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Randoms: Sniffing out the Hump Day Script


Making trades into the back end of the week.

  • The first thought I had this morning-other than "what the heck is that wet, hairy thing on my nose?"-was that we could see a hard downside press followed by a sharp upside move.

  • Alotta bulls were "stopped out" on the trade below S&P 800 and that was a necessary evil (through the lens of maximum frustration) if Hoofy is to get his groove on.

  • Oh, and that "thing" was my cat Phoebe's tongue, letting me know she was hungry as she does each morning at 6:00 AM. Dirty birdy, what did you think it was?

  • The new phone books are here, the new phone books are here! Well, they're not really phone books... they're the individually inscribed Emmy Awards that we won in December. I know it's not that big of a deal but it does offer a sense of validation given the path we've together traveled.

  • Hey now, you're an all-star, get your game on, probe now! Following an outsized move, the tape typically tests the same direction the following morning. We saw that out of the gate and as strange as it sounds, it's an incremental positive (getting it out of the way).

  • What did I do? You mean, after I wiped my nose? I sold half of my Target (TGT) calls into the opening pop, nibbled on some Dryships (DRYS) with a $3-handle (hey, it's a call option), bought some SSO calls (into the S&P 783 level we've been watching) and nibbled ever-so-slightly on some more Mother Morgan (MS) ($20 must be recaptured).

  • Net/net? I sold the opening and bought the dip for a trade. Sometimes right, sometimes wrong, always honest and, now more than ever, operating through the lens of "risk management over reward chasing" lest I'm wrong in my assessment.

  • Keep Eastern Europe on your radar, as per Minyan Peter's and Professor Zucchi's excellent insights this morning.

  • It's nice to see Hoofy and Boo make a cameo in the Chinese rags.

  • I'm officially addicted to Arrested Development.

  • Alan Greenspan, in an interview with the FT, offered that the US government may need to nationalize some banks on a temporary basis to fix the financial system. Old School Minyans know we were very, uh, suspect of Elmer, er, Alan when he was the chef that was brewing this mix. His new stance is ironic is a sad, full circle sorta way.

  • As long as we're talking banks, why not toss General Motors (GM), Ford (F), Chrysler, General Electric (GE) and the airlines in the mix? I mean, if we're gonna socialize, you might as well cut to the core, right? Hit the tilt button, start over and begin to build a stable foundation on a solid footing.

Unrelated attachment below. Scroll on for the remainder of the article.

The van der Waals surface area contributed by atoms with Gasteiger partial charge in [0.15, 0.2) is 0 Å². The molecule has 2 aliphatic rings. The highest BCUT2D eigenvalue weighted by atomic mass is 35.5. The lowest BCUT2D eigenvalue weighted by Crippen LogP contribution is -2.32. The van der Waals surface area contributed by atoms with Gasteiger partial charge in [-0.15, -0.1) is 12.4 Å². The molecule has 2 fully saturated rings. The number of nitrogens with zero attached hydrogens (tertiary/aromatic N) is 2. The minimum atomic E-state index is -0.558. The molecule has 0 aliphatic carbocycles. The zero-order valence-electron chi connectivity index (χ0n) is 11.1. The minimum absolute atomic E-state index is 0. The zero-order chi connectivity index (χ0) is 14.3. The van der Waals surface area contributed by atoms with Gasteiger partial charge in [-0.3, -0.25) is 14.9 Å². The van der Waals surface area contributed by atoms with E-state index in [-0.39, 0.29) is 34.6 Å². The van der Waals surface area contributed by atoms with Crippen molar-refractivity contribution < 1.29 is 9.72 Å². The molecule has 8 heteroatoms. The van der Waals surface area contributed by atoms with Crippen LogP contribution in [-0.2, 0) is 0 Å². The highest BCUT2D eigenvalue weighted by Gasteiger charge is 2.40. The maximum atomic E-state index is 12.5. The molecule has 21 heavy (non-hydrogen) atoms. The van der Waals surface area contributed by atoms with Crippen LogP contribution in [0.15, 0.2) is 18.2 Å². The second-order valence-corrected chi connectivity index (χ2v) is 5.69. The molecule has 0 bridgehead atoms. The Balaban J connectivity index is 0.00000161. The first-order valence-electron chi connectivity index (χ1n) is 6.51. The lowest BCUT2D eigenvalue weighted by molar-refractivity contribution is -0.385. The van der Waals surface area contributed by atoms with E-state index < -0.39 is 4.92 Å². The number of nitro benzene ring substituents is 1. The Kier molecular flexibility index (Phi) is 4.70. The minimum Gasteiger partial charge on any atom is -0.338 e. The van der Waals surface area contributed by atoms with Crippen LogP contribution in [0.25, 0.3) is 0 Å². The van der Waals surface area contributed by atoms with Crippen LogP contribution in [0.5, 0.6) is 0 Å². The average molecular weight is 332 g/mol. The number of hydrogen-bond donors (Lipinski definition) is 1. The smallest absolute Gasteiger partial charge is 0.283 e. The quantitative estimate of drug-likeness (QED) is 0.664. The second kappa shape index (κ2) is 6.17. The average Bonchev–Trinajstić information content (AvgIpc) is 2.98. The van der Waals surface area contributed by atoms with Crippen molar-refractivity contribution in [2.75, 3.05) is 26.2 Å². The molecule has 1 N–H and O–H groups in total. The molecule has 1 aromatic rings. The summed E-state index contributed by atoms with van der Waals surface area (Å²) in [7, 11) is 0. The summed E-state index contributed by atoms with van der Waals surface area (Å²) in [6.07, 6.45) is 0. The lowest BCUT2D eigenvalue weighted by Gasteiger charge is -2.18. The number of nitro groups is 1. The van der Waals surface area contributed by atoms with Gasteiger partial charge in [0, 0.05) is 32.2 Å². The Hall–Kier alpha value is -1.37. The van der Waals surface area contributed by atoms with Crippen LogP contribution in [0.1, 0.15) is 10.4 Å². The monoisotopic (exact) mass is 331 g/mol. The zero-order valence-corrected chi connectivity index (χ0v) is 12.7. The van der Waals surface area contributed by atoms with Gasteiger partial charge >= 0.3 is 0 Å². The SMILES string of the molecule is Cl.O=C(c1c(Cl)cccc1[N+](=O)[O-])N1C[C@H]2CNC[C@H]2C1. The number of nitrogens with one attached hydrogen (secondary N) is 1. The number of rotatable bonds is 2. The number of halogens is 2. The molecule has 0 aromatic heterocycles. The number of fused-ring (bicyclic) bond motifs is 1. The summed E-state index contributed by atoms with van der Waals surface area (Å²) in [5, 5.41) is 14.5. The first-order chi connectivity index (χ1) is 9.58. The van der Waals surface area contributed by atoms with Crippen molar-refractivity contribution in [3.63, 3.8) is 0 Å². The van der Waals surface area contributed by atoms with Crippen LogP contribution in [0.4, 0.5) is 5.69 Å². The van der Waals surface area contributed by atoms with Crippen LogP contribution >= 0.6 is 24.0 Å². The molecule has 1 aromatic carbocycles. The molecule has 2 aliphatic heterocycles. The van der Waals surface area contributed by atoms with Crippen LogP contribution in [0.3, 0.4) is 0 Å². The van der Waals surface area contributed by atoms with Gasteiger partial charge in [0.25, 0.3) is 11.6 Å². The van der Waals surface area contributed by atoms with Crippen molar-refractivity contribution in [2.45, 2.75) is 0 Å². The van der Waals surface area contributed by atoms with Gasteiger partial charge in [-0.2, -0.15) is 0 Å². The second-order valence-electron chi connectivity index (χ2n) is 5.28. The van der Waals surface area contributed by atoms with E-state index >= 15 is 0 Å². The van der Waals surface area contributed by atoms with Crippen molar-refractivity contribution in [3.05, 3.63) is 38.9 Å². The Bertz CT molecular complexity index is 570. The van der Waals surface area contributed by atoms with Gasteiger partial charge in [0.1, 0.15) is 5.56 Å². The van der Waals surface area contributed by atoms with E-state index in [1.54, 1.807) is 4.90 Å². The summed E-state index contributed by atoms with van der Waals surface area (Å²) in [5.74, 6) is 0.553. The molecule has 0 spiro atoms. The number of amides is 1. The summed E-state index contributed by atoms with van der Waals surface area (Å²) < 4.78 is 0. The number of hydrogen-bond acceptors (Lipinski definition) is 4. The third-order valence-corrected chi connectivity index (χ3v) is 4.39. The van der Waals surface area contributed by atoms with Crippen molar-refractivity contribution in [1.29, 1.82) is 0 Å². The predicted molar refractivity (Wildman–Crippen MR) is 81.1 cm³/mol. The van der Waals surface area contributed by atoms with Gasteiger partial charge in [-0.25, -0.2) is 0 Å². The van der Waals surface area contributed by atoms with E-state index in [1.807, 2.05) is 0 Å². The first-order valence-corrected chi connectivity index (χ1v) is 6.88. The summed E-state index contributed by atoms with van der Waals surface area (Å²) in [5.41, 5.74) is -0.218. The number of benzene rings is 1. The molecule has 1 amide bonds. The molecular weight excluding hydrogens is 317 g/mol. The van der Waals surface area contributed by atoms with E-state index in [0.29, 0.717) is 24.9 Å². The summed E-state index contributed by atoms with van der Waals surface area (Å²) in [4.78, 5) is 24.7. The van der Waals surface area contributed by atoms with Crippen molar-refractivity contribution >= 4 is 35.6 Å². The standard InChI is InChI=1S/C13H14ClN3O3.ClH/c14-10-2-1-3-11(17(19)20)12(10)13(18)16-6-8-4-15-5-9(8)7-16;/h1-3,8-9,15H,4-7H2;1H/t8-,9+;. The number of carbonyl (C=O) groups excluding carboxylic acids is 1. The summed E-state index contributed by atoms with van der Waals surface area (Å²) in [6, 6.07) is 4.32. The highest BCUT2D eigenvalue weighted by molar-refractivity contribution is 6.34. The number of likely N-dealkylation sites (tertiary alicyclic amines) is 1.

• Is it piggy to wait for Research in Motion (RIMM) $40?

  • Sitting with some Minyan Professors last night, we used the imagery that the current financial crisis is akin to a tornado. I suppose the perceived upside window that I've been vibing (and wrong/early on) is akin to the eye but make no mistake, the other side of the storm awaits.

  • Remember when we had that debate with television types trying to convince them that lower crude wouldn't be equity positive but rather endemic of slowing global growth? Is it safe to say that we can now put that discussion to rest?

    Click to enlarge

  • Come on ride the train! We're taking applications for the Minyanville Underground Railroad, a global grid of Minyans who wanna affect positive change and wear that badge with honor. If you have an interest in being a Minyan Ambassador--being the Minyan "point" in your region--please let us know!

Minyan Mailbag


Given the approach of the November highs in the USD (referencing the CME index), I've managed to confuse myself into the dynamics driving the surge. I've fully subscribed to your "asset class deflation vs. dollar devaluation" thesis over the past few years. But is the dollar surge more a function of increased risk aversion via "margin calls" and increases in time preferences, or risk aversion via expectations for relative performance of US assets and abilities when compared to the other global offerings?

In other words, is the rise in the dollar a function of international participants retiring USD-denominated debt (meaning they have to buy USD) as they unwind leveraged positions, or participants simply taking a view on the relative strength of the economy in this global storm?

Much thanks in advance,

Minyan Mitchell


A lower dollar is no guarantor of an asset class lift but it is likely a necessary precursor of one.

There are several reasons assigned for the upside greenback rhyme-best house in a bad (global) neighborhood, retirement of debt, hoarding of cash-but, despite spending a lot of brain juice on this, have yet to figure out which side of the "asset class deflation vs. dollar devaluation" is the catalyst and which is a reaction to the catalyst.

I continue to believe that one day, we'll walk in to find a seismic shift in the currency markets where the dollar is down, say, 30% and asset classes gap demonstrably higher. The trick to this trade, as with most other things, is timing. In other words, does that happen at S&P 800? S&P 600? S&P 500? I'm not smart enough to know and, as such, have yet to "defensively" positioned my cash in asset classes.

Intuitively, it "fits" with the path of maximum frustration as it will punish savers and those who finally capitulated from the stock market after taking their lumps. I've toyed with the notion of moving assets overseas but if push came to shove, there's no guarantee I would be able to access those funds.

Not being 'dire,' just trying to peer around the corner and see all sides. This too shall pass. Our goal, as Minyans, is to be there when it does.

Hope this helps,


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Positions in TGT, SSO, MS, DRYS
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